Did we really need to vote on Scottish independence?

If Scotland wanted more tax powers, we only had to tweak the rules

Scotland Prepares For Independence Vote

The future of Britain hangs in the balance as the Scottish independence vote closes in, but did we really need to risk the make-up of the UK so Scotland can have control over its own income and taxes?

Because, at the end of the day, the Scottish independence argument seems to come down to one thing: money. Scotland wants to operate as its own country, taking in taxes from its own people and paying them out however it pleases.

To a certain extent it already has some autonomy over how public money is spent north of the border but SNP leader Alex Salmond (and his supporters) want more control - and he's already being offered it, without the need to split the country in half.

What's been offered?

The Conservatives, Labour and Liberal Democrats have all offered concession to Scotland providing its stays. The Conservatives have offered 71.7% control of taxation by Westminster and the remaining falling to Scotland – meaning it would have control over 28.3% of taxes, including income tax rates and banks.

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Labour has offered Scotland 20% control over income tax with an ability to raise income tax by several percentage points, but not lower it beyond UK rates. The Lib Dems have offered the best deal (probably because they know they won't be in Parliament to enforce it) with Scotland taking 40% control of taxation.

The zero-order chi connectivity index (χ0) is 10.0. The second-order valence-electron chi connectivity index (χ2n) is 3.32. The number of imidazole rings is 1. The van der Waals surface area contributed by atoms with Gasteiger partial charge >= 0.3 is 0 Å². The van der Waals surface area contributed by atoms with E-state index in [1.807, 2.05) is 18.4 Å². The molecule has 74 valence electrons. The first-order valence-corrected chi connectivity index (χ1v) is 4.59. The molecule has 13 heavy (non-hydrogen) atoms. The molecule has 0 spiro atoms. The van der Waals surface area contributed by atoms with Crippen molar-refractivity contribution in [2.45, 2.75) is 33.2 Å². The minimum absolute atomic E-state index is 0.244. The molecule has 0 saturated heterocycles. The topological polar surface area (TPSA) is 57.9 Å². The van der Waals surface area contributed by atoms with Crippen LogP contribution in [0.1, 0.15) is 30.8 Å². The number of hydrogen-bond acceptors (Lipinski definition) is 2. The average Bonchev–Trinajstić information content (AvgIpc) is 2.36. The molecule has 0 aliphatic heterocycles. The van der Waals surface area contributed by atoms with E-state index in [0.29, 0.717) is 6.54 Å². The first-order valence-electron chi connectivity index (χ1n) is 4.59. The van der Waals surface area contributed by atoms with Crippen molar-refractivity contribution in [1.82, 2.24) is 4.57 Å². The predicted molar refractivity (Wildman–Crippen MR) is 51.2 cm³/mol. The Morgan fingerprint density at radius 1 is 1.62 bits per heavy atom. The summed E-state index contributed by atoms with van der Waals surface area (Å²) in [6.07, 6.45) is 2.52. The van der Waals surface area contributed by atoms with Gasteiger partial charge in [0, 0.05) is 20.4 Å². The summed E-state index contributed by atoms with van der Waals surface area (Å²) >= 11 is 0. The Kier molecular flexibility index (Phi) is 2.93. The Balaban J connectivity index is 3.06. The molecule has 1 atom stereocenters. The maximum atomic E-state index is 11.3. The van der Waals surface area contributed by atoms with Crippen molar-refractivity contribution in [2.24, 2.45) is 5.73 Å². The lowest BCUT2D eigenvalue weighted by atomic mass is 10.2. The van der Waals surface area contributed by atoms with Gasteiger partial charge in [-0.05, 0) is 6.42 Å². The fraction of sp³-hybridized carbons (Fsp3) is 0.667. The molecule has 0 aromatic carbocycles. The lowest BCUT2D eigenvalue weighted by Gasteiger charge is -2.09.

These deals may be the middle ground for a semi-independent Scotland and could be arranged under current legislation, so it's a shame that a deal wasn't struck before the country was pushed to the brink by a vote.

The 'no' campaign offers are arguably a better deal for households in Scotland, although not for Salmond.

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Household impact

In the excitement of the vote, the true impact on Scottish households seems to have been sidelined. Mortgage repayments could increase and lenders are likely to refuse to switch current loans to a new Scottish currency – meaning currency fluctuations could result in higher repayments and even negative equity.

As for workplace pensions, workers could be asked to pay in more to their scheme to ensure it is fully funded. Workplace schemes that operate across two countries – England and Scotland – cannot run a deficit meaning pensions could become unsustainable, close down, workers expected to pay in more, and even threaten the future of some companies.

For private pensions, the cost of red tape and new regulations would mean another layer of cost for pension providers that will inevitably be passed on to consumers as a worse deal for all, whichever side of the border you live on.
Read more:
What happens if Scotland votes yes

Scotland economy stronger in UK

RBS and Lloyds plan Scotland exit
Analyzing the Implications of Scottish Independence